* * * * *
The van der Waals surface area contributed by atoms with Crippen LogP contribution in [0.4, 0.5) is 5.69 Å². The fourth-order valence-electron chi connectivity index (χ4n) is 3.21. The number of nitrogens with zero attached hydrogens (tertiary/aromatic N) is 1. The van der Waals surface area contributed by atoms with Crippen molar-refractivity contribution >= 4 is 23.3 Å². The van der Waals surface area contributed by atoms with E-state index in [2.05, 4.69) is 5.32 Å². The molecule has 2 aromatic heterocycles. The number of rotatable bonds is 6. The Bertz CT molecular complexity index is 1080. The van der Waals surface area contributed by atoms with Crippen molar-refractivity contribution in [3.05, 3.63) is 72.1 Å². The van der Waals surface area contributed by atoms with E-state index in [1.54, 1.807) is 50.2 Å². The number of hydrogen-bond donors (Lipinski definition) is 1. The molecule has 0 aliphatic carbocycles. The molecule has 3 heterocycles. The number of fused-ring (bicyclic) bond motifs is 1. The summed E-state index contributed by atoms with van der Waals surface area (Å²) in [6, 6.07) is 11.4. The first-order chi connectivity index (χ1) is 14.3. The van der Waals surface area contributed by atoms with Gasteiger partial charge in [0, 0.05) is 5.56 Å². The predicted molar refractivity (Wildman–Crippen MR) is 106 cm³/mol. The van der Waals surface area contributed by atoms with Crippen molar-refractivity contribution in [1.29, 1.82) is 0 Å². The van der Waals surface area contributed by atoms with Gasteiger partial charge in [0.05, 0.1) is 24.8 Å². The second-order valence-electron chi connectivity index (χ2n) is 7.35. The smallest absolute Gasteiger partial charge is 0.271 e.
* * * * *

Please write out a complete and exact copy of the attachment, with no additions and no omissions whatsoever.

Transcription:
The van der Waals surface area contributed by atoms with Crippen LogP contribution in [0.4, 0.5) is 5.69 Å². The fourth-order valence-electron chi connectivity index (χ4n) is 3.21. The number of nitrogens with zero attached hydrogens (tertiary/aromatic N) is 1. The van der Waals surface area contributed by atoms with Crippen molar-refractivity contribution >= 4 is 23.3 Å². The van der Waals surface area contributed by atoms with E-state index in [2.05, 4.69) is 5.32 Å². The molecule has 2 aromatic heterocycles. The number of rotatable bonds is 6. The Bertz CT molecular complexity index is 1080. The van der Waals surface area contributed by atoms with Crippen molar-refractivity contribution in [3.05, 3.63) is 72.1 Å². The van der Waals surface area contributed by atoms with E-state index in [1.54, 1.807) is 50.2 Å². The number of hydrogen-bond donors (Lipinski definition) is 1. The molecule has 0 aliphatic carbocycles. The molecule has 3 heterocycles. The number of fused-ring (bicyclic) bond motifs is 1. The summed E-state index contributed by atoms with van der Waals surface area (Å²) in [6, 6.07) is 11.4. The first-order chi connectivity index (χ1) is 14.3. The van der Waals surface area contributed by atoms with Gasteiger partial charge in [0, 0.05) is 5.56 Å². The predicted molar refractivity (Wildman–Crippen MR) is 106 cm³/mol. The van der Waals surface area contributed by atoms with Crippen molar-refractivity contribution in [1.29, 1.82) is 0 Å². The van der Waals surface area contributed by atoms with Gasteiger partial charge in [0.05, 0.1) is 24.8 Å². The second-order valence-electron chi connectivity index (χ2n) is 7.35. The smallest absolute Gasteiger partial charge is 0.271 e.